Floors that suddenly drop and settings that shift and change drive the action of a fast-paced story that examines, to some extent, what it means to have a soul—and lose it. Various descriptions in Kings of Hell—from a deceptively perfect and vast stretch of ocean waters to the sumptuous halls of Hades and the terrifying walls of hell, thick with flesh, limbs, and screaming heads—stand out. Additionally, the careful attention to the separation that eighteen-year-old Nick and his mother experience is one that I find particularly poignant as transitions, in my own home, are on the horizon: My only child (a son) plans on going away to college. Fortunately, I haven’t sold his soul to the devil, as Nick’s mom (Jude) has done, but the sadness she endures certainly resonates.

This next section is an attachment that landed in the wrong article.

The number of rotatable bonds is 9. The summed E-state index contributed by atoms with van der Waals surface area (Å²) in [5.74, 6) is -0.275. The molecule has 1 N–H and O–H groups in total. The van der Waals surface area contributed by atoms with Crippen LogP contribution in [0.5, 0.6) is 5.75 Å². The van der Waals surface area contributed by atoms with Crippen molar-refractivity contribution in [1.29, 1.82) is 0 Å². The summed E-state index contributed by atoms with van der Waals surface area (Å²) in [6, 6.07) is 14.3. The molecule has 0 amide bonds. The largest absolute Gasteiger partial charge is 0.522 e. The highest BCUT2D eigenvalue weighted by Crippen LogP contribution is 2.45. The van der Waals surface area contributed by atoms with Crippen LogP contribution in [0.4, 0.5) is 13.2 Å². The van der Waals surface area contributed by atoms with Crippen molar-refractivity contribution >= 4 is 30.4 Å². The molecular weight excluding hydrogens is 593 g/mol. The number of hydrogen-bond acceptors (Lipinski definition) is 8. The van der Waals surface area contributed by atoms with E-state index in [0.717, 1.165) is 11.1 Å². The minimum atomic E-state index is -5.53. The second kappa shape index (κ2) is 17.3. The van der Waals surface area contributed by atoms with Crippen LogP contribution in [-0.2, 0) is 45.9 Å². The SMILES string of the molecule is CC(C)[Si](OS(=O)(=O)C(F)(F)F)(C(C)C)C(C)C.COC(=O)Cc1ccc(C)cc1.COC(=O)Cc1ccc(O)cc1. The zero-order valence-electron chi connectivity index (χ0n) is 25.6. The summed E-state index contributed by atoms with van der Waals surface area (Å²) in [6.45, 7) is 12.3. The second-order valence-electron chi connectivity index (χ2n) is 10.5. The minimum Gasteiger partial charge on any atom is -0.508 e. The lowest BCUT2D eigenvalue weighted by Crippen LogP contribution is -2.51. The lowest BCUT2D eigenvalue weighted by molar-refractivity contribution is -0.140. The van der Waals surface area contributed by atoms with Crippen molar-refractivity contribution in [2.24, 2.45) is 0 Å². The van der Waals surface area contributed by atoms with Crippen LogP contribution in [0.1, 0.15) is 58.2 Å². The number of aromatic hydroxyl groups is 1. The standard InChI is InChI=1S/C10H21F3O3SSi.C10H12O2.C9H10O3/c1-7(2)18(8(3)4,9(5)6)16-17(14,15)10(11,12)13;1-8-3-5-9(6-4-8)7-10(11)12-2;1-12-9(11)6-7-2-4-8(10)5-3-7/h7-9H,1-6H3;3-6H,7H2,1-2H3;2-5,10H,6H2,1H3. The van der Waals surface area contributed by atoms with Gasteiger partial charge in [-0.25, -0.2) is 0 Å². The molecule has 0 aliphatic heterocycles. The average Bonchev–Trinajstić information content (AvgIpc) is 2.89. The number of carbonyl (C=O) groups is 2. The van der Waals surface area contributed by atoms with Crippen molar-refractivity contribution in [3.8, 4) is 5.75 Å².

Memorable characters abound. Melina is dark, brooding, and clever—and Lucifer and Anton are absolutely mesmerizing and quick-witted. I just wish that Melina had been brought back into the story a bit more, and I was hoping the ending scene would mirror the action-packed momentum set up in the beginning and sustained throughout the novel. Overall though, I enjoyed the twists and turns and reflecting on what a precious, frightening, and wonderful thing it is to be in possession of a soul—to be human.
(Note: I received a free PDF in exchange for a review.)
Link to Kings of Hell, click here.